A leader in Diversity and Inclusion

Ultranauts provides high-quality software testing services to top tier fortune 100 and 500 companies around the world. Over 75% of their employees are on the autism spectrum and 45% identify as women or non-binary. Founded in 2013 by MIT graduates Rajesh Anandan and Art Shectman, Ultranauts’ mission is to demonstrate that neurodiversity is a competitive advantage for business.

According to Crunchbase, the company’s competitive advantage comes from their neurodiverse and differently abled staff, who can have heightened abilities that are an exact match for software testing such pattern recognition, focus, attention to detail, tolerance for repetition.

However, Ultranauts thinks their competitive advantage extends beyond this, explaining to the New York Times that the advantage is that people on the autism spectrum are a diverse group. “One person may recognize patterns quickly, while another has a more measured cognitive style but arrives at different patterns and ways to fix code. The key lies in harnessing the varied talents of teams.”

Ultranauts is also the world’s first fully remote workplace for cognitively diverse teams, with colleagues working in 20 states across the U.S. While companies across the globe have been wrestling with the transition to a virtual working environment, Ultranauts has been implementing innovative structures that allow their employees to achieve their professional goals in a supportive environment. As part of this, Ultranaut employees follow a distinctive set of policies and practices to promote diversity and inclusion.

Mia Armstrong (they/them) was the second Engineer hired by Ultranauts, starting as a part-time employee while she obtained her degree in Computer Science. Prior to joining, Mia had no experience in Software Engineering, and had spent nearly 20 years as a Pastry Chef. Ultranauts does not use an applicant’s prior work experience as a measure of “fitness” for the company. Instead of conducting formal interviews, which can be a challenge for neurodiverse individuals, candidates complete a series of aptitude assessments and work simulations that measure things like problem solving and applying feedback.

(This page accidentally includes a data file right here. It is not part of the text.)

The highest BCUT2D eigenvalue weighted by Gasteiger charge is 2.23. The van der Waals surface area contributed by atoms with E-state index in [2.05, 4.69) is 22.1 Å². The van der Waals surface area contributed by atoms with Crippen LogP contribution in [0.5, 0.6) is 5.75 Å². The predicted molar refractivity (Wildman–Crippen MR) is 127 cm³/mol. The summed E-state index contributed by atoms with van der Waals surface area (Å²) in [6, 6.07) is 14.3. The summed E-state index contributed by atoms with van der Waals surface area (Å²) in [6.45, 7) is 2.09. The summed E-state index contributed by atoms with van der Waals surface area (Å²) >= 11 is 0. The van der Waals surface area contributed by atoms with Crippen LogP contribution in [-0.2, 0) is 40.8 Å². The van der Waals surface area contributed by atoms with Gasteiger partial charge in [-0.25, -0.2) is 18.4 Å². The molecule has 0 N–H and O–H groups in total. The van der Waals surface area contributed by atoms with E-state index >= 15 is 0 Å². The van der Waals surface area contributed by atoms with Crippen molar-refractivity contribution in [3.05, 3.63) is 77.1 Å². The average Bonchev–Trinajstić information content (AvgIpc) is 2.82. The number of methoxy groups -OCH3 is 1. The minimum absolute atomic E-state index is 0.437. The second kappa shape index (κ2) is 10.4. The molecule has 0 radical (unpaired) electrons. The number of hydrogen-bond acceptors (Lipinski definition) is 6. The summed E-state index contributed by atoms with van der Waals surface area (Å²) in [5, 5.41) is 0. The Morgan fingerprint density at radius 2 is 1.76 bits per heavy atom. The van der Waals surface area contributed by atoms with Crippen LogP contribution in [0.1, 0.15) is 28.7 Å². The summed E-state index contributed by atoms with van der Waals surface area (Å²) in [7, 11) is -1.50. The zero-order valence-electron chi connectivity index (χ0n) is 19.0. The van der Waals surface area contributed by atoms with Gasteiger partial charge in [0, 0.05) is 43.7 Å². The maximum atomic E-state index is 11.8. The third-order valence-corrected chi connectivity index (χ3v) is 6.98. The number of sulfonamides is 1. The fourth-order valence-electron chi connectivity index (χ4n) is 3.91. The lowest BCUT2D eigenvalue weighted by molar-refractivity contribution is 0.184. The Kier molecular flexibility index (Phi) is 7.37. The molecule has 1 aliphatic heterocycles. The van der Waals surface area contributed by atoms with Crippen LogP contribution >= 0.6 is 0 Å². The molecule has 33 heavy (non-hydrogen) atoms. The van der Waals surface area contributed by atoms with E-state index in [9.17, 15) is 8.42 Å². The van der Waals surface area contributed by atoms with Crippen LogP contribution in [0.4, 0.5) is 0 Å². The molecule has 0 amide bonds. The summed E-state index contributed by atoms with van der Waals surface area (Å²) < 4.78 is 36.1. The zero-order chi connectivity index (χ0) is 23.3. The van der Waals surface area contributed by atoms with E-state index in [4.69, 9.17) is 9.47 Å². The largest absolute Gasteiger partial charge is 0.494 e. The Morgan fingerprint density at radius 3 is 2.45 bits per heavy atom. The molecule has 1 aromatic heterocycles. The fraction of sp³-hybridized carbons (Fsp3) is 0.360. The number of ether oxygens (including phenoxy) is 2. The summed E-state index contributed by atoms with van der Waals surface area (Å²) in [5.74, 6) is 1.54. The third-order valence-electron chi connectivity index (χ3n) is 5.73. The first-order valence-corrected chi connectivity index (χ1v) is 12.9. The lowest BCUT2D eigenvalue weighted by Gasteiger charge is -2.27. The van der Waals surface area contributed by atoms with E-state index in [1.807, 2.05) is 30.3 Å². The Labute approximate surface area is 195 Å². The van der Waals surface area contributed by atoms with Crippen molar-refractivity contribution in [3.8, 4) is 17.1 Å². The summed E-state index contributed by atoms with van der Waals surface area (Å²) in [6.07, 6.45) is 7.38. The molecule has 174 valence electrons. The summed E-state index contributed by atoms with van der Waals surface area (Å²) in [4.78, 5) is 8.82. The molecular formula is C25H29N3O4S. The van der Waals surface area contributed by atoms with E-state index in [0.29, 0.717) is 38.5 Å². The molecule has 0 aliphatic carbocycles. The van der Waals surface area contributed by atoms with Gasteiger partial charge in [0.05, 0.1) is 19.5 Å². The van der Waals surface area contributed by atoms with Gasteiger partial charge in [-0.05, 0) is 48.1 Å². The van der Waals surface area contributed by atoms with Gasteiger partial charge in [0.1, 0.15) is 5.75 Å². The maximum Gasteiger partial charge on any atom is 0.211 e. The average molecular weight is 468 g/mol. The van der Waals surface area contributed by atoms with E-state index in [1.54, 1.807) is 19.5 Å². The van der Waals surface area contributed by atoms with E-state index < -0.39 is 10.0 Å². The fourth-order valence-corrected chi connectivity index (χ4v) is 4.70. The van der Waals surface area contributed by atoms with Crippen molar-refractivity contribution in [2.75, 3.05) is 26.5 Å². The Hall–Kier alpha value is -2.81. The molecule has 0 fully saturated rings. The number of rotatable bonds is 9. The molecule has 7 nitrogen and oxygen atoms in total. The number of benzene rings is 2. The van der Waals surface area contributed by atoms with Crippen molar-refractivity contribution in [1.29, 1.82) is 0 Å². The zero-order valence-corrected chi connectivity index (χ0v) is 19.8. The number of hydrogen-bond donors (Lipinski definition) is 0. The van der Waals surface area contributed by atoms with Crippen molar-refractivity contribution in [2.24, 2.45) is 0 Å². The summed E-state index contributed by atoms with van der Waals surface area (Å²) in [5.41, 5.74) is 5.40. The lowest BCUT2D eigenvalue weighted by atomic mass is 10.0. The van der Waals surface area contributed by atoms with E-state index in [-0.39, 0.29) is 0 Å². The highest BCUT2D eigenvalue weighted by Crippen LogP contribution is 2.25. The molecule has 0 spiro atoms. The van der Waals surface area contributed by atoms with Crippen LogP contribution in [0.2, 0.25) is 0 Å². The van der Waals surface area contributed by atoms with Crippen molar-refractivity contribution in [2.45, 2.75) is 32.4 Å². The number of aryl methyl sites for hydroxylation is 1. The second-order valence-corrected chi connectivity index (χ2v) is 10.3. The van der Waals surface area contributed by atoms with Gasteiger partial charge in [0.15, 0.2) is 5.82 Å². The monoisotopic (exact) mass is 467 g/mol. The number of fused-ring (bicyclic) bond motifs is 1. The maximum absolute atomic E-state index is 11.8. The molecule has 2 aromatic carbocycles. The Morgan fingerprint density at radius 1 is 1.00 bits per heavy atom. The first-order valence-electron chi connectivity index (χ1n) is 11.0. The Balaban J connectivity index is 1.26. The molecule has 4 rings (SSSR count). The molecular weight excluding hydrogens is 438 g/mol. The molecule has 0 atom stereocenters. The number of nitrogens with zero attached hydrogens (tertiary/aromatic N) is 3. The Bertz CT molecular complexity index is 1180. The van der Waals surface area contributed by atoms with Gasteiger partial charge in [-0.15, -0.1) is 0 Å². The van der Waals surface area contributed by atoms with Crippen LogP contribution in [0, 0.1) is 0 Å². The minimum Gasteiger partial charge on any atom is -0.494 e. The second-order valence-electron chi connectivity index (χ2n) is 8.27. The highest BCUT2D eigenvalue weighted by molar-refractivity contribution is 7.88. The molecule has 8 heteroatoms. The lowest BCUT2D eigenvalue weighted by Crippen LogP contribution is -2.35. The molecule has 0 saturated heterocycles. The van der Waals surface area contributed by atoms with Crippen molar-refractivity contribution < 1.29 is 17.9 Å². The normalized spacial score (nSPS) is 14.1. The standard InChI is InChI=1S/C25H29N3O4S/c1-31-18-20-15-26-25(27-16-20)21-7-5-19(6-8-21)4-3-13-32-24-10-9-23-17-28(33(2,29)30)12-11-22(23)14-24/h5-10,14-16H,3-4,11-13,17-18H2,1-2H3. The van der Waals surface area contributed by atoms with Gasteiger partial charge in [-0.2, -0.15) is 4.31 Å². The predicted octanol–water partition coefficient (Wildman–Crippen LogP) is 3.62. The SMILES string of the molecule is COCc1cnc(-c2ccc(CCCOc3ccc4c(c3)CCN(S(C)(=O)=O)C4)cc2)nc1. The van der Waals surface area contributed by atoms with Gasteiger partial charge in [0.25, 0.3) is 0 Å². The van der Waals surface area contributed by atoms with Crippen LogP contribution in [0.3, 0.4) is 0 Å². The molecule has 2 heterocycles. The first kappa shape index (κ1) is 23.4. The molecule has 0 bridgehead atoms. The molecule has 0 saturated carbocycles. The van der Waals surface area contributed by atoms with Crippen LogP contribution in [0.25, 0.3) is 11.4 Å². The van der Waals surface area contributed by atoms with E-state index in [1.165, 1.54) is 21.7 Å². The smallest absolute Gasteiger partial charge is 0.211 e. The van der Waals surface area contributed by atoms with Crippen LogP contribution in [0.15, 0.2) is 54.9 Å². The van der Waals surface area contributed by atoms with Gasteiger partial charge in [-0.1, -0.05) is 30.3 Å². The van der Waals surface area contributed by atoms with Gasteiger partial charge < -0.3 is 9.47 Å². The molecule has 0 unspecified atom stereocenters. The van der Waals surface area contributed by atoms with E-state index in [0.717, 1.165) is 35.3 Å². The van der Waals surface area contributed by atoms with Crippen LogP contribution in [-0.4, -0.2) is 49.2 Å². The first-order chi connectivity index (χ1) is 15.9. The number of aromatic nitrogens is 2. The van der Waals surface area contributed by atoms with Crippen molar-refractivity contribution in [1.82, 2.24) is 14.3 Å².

Mia knew she was interested in a career in tech, but wanted to make sure the company was the right fit. “I wanted to be part of a company that values personal relationships and not just being another cog in the machine. I didn’t want to work at another ‘good ole boys’ tech company where they don’t value individuality if you’re not a man, and your opportunities are limited.” Mia, who is on the autism spectrum theirself, believes that Ultranauts approach to valuing its workers individual needs, is key to their business success. “Every day we update our Biodex to describe our energy level for the day and our interaction level. Other people can see this and tailor their own interactions with us.” Each employee’s biodex also includes things like their areas of expertise and preferred learning style.

Ultranauts also ensures that their staff can engage no matter their communication preferences or different abilities. All virtual meetings have closed captioning, and each is recorded, transcribed and archived to accommodate workers who prefer reading to listening and foster a more open organization. This includes weekly leadership meetings and includes the decisions made and reasons behind them.

Mia believes that companies like Ultranauts are the way of the future for tech: “A lot of fields have a set way of doing things, and in order to keep up with tech changes, you need people who think differently and have different mindsets and perspectives.

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